Articles by: Richard Tanter

Author Biography:

Richard Tanter works with the Nautilus Institute and in international relations at Melbourne University. His political work focuses on nuclear-weapons abolition and Australian defence policy:

Response to issues raised in ‘Sub-Imperial State, Australian Dirty Work’

Richard Tanter responds to Clinton Fernandes' review of Brian Toohey's book Secret: The Making of Australia's Security State

Yemen, by Richard Tanter

Australian mercenaries and the shifting sands of Australia–Middle East alliances

Informit: Yemen

Australian mercenaries and the shifting sands of Australia - Middle East alliances. It seems unimaginable that Australia could be involved in the war in Yemen, arguably the world's worst contemporary humanitarian catastrophe, with more than 10,000 dead, one million cases of cholera, and 11 million in acute need of assistance and protection. Or that Canberra could be building towards a military alliance with a Gulf-state dictatorship with deep involvement in that war - the United…

Landscapes of Secret Power, by Richard Tanter

Pine Gap and Menwith Hill

Informit: Landscapes of secret power

Pine Gap and Menwith Hill are the two largest US intelligence stations on foreign soil, the jewels in the crown of the Five Eyes coalition of the United States and Britain (First Parties), and Australia, Canada and New Zealand (Second Parties). Despite this collaboration since 1947 and the more recently deployed fig-leaf term 'joint facilities', this transnational intelligence community is a US-auspiced, -constructed and -directed global hierarchy, closely integrated into US military operations worldwide, and…

Trump: Nuclear Future?, by Richard Tanter

Richard Tanter

11 Feb 2017

Strategically and morally there are only two acceptable positions on nuclear weapons: a commitment to deep arms control and disarmament, or work for the prohibition of nuclear weapons as a prerequisite for their abolition. Trump will oppose both, and in doing so he will increase global support for each.

Informit: Trump chaos to our North?: Where do we stand at the end of US hegemony in Asia?

Through a chaotic m lange of intent, incompetence and cultural prejudice, the new Trump administration will overturn the post-war system of US hegemony in Asia. Of course, that hegemonic regime has been creaking for decades, most obviously in the case of the rise of China, and in light of China's clear determination to have a say in making the rules of the global order. Whatever else Trump does or does not do, his incumbency will…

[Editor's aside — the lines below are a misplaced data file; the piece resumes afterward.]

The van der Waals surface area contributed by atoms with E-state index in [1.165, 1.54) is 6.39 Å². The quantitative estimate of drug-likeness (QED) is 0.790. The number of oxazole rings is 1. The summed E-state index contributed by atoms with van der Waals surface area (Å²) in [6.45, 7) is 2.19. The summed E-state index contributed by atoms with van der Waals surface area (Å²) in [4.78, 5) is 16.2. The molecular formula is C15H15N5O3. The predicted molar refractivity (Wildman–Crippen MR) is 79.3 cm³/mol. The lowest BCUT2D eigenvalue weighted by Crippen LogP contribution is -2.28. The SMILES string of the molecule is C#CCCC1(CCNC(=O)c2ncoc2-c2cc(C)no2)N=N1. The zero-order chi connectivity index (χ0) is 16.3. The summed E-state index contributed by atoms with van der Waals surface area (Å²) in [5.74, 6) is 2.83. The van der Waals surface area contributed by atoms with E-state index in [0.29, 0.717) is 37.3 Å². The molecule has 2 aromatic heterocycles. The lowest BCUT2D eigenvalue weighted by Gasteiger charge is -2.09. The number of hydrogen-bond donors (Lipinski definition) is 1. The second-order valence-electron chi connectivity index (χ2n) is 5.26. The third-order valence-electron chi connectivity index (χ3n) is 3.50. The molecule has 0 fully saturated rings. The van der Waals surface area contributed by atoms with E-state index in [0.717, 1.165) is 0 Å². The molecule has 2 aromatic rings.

Our Poisoned Heart, by Richard Tanter

The transformation of Pine Gap

Informit: Our poisoned heart

The transformation of Pine Gap <br /><br /> Australia has two hearts, two potent symbolic centres. One is Uluru, a place of profound significance to Indigenous Australians, and of significant, if borrowed, meaning to many others, offering a promise of reconciliation, of an opening to the future. The other, Pine Gap, redolent with the symbolism of imperial power and threat, is the poisoned heart of the land, pumping toxins into the political landscape, binding us…

Informit: The $40-billion submarines

Almost everything about the Abbott government's project to spend up to $40 billion on twelve new submarines is breathtakingly wrongheaded, hazardous strategically and profligate financially. The process of deciding which country and company will be lead builder is a zigzag without logic born of prime-ministerial survival tactics, secret undertakings given domestically and abroad, and intense lobbying in the shadows by corporations, embassies and different factions of the defence bureaucracy. A typically Australian junior-alliance-partner amalgam of…

Informit: Power asymmetries and Australian hubris

Courtesy of Edward Snowden, the Australian government is discovering that an asymmetry in electronic surveillance capacity does not trump the asymmetry of power between Australia and Indonesia, which geography, population size and importance in world affairs tilt in favour of Indonesia. The revelation that Australia's premier intelligence agency monitored and intercepted the phone calls of Indonesian president Susilo Bambang Yudhoyono, his wife and inner circle of advisers has revealed a great deal about the technical…

Informit: Back to the bases

When Barack Obama visited Australia in November 2011, he and Julia Gillard announced a new level of military cooperation between the United States and Australia. The public centre-piece of the 'announceables' from Obama's visit was the planned deployment of a US Marine Air-Ground Task Force (MAGTF) to Darwin. Less attention was paid to the second part of the Obama-Gillard announcement describing more use of Australian air bases by US aircraft: more visits, more frequently, by…